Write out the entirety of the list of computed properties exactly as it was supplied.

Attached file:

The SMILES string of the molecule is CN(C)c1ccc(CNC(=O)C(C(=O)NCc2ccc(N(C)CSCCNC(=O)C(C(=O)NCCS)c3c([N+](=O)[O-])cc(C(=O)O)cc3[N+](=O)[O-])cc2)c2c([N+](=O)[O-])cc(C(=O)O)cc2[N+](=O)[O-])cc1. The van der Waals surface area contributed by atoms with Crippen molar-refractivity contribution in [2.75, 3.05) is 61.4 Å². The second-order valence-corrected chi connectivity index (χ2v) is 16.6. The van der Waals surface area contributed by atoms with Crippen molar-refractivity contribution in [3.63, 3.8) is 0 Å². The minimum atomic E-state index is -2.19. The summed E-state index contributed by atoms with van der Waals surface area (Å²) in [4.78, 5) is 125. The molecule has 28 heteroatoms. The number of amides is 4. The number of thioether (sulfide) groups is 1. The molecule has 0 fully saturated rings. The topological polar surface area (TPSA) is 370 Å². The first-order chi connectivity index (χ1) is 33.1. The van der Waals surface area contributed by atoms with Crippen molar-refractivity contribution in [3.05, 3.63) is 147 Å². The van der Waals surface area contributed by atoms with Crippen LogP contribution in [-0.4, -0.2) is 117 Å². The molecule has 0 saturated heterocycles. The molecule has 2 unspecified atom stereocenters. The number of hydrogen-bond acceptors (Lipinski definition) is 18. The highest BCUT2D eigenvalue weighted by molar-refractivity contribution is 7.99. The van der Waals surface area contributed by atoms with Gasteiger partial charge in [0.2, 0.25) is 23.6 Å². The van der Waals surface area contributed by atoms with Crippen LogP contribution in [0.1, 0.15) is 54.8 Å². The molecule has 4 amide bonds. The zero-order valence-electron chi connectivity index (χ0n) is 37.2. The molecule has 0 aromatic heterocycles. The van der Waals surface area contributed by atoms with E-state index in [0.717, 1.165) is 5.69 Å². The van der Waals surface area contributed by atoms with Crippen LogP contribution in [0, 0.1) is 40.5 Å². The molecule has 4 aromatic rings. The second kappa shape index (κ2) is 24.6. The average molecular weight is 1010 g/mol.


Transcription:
The SMILES string of the molecule is CN(C)c1ccc(CNC(=O)C(C(=O)NCc2ccc(N(C)CSCCNC(=O)C(C(=O)NCCS)c3c([N+](=O)[O-])cc(C(=O)O)cc3[N+](=O)[O-])cc2)c2c([N+](=O)[O-])cc(C(=O)O)cc2[N+](=O)[O-])cc1. The van der Waals surface area contributed by atoms with Crippen molar-refractivity contribution in [2.75, 3.05) is 61.4 Å². The second-order valence-corrected chi connectivity index (χ2v) is 16.6. The van der Waals surface area contributed by atoms with Crippen molar-refractivity contribution in [3.63, 3.8) is 0 Å². The minimum atomic E-state index is -2.19. The summed E-state index contributed by atoms with van der Waals surface area (Å²) in [4.78, 5) is 125. The molecule has 28 heteroatoms. The number of amides is 4. The number of thioether (sulfide) groups is 1. The molecule has 0 fully saturated rings. The topological polar surface area (TPSA) is 370 Å². The first-order chi connectivity index (χ1) is 33.1. The van der Waals surface area contributed by atoms with Crippen molar-refractivity contribution in [3.05, 3.63) is 147 Å². The van der Waals surface area contributed by atoms with Crippen LogP contribution in [-0.4, -0.2) is 117 Å². The molecule has 0 saturated heterocycles. The molecule has 2 unspecified atom stereocenters. The number of hydrogen-bond acceptors (Lipinski definition) is 18. The highest BCUT2D eigenvalue weighted by molar-refractivity contribution is 7.99. The van der Waals surface area contributed by atoms with Gasteiger partial charge in [0.2, 0.25) is 23.6 Å². The van der Waals surface area contributed by atoms with Crippen LogP contribution in [0.1, 0.15) is 54.8 Å². The molecule has 4 amide bonds. The zero-order valence-electron chi connectivity index (χ0n) is 37.2. The molecule has 0 aromatic heterocycles. The van der Waals surface area contributed by atoms with E-state index in [0.717, 1.165) is 5.69 Å². The van der Waals surface area contributed by atoms with Crippen LogP contribution in [0, 0.1) is 40.5 Å². The molecule has 4 aromatic rings. The second kappa shape index (κ2) is 24.6. The average molecular weight is 1010 g/mol.